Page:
Like us, dogs are intelligent and social animals. While that’s great most of the time, it also
means they can suffer from a lot of the same mental health issues we do. Compounding the
problem is the fact that mental health (whether in dogs or in people) still to this day comes with
a lot of stigma attached to it. In another post, we went over some of the signs you can look for
if you think your dog might be suffering from issues such as depression or anxiety. If you’ve
already read that, and you think you might be dealing with a depressed or anxious dog, here
are a few things you can do at home to help with the problem.
Dogs can be one the greatest companions for people who may live alone. They provide an
emotional connection, a responsibility, and quite simply…a good friend to come home to.
Unfortunately, that also means that these dogs are often left alone for long stretches while
their owner is away at work. Some dogs can handle this better than others. Certain breeds
simply can’t be cooped up all day without becoming mischievous, and very young or old dogs
might need to be checked on more regularly. So how do you set you and your furry friend up
for success while there’s no way around that 8-hour workday?
In another post, we discussed some of the surprising and not so surprising foods you should you
should keep away from your dog. If you’re on this website, you obviously care for your furry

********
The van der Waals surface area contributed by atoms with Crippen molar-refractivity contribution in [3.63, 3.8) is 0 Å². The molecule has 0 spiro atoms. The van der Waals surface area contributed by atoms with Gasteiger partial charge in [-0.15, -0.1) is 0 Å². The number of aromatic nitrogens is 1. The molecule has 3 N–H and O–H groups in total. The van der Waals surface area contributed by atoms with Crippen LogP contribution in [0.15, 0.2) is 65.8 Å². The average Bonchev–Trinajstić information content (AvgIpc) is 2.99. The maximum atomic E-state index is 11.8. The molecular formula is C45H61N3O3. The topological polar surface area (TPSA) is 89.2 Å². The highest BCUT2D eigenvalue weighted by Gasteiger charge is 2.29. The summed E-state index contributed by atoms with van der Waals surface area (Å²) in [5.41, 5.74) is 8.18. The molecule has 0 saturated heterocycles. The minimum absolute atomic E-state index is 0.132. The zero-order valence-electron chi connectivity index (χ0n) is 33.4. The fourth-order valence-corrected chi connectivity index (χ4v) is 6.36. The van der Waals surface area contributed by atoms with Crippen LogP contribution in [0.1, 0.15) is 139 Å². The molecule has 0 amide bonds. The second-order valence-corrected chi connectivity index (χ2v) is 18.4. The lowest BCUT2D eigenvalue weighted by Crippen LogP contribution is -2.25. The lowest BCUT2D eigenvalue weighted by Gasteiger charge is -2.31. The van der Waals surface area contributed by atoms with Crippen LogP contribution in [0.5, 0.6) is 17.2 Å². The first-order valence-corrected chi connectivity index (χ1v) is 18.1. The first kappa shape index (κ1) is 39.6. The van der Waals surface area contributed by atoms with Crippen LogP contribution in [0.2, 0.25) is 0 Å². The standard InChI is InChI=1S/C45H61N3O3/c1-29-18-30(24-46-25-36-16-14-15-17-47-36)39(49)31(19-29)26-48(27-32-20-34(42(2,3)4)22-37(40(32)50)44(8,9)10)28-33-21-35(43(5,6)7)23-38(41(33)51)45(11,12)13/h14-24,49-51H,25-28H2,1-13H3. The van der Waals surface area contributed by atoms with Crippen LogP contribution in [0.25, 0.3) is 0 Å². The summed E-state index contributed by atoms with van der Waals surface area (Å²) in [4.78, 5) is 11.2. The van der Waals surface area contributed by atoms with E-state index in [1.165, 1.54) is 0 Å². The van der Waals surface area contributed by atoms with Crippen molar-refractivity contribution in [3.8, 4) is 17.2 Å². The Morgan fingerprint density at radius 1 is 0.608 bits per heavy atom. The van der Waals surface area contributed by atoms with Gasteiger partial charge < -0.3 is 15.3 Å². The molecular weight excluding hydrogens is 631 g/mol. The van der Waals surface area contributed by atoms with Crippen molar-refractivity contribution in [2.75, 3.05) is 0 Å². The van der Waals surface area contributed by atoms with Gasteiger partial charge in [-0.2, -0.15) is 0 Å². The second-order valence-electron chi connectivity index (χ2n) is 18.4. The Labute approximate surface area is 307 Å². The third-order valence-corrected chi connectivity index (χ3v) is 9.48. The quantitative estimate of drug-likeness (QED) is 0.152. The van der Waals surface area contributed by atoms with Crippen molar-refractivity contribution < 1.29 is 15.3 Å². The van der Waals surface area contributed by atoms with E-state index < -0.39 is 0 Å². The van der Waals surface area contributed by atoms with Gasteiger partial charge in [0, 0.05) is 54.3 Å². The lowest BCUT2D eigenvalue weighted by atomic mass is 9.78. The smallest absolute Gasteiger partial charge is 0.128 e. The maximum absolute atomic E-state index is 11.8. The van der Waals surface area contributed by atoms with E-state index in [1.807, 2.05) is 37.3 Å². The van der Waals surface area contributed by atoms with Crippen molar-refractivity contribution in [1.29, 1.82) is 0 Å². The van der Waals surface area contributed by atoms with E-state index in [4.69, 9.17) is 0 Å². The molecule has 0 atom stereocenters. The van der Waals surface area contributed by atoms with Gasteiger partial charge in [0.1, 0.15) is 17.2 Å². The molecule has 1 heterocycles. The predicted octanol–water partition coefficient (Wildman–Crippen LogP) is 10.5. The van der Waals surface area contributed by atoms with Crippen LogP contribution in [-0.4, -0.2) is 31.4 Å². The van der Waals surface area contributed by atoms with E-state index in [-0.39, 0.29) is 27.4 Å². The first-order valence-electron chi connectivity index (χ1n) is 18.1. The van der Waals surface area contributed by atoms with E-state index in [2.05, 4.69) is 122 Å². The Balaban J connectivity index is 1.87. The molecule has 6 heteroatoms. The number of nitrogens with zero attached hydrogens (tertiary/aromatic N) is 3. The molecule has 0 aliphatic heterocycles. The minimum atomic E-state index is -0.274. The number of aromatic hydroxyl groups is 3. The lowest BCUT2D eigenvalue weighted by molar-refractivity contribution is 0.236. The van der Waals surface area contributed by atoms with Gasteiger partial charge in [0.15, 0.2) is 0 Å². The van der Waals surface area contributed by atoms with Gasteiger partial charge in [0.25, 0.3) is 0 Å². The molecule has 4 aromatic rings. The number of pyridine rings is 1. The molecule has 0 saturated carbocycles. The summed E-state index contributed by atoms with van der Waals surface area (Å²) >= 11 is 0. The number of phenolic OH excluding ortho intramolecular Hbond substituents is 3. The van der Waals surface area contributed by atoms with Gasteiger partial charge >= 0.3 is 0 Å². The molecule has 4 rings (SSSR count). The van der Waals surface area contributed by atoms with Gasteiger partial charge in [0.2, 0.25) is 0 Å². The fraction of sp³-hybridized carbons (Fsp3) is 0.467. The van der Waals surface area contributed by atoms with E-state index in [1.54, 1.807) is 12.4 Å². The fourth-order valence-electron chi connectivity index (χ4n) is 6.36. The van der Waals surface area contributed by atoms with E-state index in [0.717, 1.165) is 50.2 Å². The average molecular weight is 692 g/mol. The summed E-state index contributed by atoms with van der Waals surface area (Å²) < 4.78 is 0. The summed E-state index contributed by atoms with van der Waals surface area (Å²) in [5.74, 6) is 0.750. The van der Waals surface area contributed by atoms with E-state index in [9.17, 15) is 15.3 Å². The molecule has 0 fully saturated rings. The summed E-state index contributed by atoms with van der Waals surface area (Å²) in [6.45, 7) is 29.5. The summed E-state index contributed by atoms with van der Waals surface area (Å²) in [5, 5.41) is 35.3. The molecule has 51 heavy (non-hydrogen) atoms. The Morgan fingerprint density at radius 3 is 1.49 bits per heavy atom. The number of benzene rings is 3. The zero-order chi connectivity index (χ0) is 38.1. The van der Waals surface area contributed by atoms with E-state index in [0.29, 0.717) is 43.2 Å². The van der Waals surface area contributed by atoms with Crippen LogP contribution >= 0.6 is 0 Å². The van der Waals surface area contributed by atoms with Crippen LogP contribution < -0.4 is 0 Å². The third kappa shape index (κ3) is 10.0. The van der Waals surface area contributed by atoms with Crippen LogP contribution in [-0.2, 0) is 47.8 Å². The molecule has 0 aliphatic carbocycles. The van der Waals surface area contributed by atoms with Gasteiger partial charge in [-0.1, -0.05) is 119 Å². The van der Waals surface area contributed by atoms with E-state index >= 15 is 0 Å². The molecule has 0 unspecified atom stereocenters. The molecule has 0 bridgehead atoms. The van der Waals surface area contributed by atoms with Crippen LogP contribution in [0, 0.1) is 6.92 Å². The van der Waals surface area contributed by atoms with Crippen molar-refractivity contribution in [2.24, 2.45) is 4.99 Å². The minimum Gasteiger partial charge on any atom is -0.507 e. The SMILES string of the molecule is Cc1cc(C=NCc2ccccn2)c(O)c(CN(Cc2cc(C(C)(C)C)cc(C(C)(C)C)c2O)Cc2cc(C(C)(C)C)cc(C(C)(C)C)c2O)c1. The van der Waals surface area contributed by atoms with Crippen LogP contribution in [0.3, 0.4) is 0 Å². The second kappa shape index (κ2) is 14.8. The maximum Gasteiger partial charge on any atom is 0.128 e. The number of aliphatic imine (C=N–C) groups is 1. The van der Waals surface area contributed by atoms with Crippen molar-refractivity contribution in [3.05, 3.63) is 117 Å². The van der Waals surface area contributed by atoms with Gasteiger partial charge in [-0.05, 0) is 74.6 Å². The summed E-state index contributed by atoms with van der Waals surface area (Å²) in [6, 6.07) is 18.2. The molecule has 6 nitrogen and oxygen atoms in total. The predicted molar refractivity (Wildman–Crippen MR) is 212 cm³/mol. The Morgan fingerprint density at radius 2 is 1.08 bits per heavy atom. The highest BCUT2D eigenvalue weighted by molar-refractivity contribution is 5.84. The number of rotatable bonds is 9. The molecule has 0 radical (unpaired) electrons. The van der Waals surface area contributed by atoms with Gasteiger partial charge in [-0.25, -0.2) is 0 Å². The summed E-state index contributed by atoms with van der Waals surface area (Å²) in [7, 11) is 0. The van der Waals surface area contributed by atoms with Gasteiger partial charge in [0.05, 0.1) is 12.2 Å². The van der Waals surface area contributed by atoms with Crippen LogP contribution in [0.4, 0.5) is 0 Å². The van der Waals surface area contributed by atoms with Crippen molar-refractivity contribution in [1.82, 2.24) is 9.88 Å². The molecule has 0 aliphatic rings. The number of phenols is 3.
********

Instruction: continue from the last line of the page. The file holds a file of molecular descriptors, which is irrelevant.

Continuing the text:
friend and want to be as good a caretaker for him/her as possible. However, no one is perfect
and accidents do happen. So, what should you do if, despite your best efforts, your dog has
eaten something toxic?
It may surprise many people to know that domesticated dogs are not strict carnivores. They
actually get a lot of their nutrition from certain kinds of vegetables and grains. That being said,
it might be going too far to say they are omnivores. Us humans can eat just about anything – in
fact, it’s one of the greatest evolutionary traits that modern humans have developed. While
dogs can handle a bit of diversity in their diet, there are a lot of things they can’t eat. We all
love feeding our little friends scraps from the tables, and let’s be honest, it can be hard to say no
to their sad little faces. We’re not here to tell you never to indulge your dog, but some foods
are simply too dangerous for dogs to eat and can lead to serious illness or death.
These days, there are more choices than ever when it comes to dog food. Of course, this might
say more about people than it does about dogs. Yes, different dogs have different needs but at the
same time, you can never underestimate the human propensity for following trends. One recent
development in the dog food world has been the introduction of raw food options in a dog’s diet.
So, is in an already crowded field of dog food, is raw food a trend, or something worth paying
A Blog To Gather Insights about Life with Service Dogs | SDRA
- 7 Important Questions to Ask Your Veterinarian about Your Dog
- The Various Types Of Service Dogs And What They Do
- Traveling Tips Every Dog Owner Needs to Know
- Traveling With a Dog Is Rewarding
- Traveling With Your Dog Comfortably and Safely
- When to Take Your Dog to the Vet
- 6 Holiday Foods That Could Be Fatal To Your Service Dog
- What An Amazing Marine!
- Vaccinating Your New Dog
- Why Training Your Dog Is So Important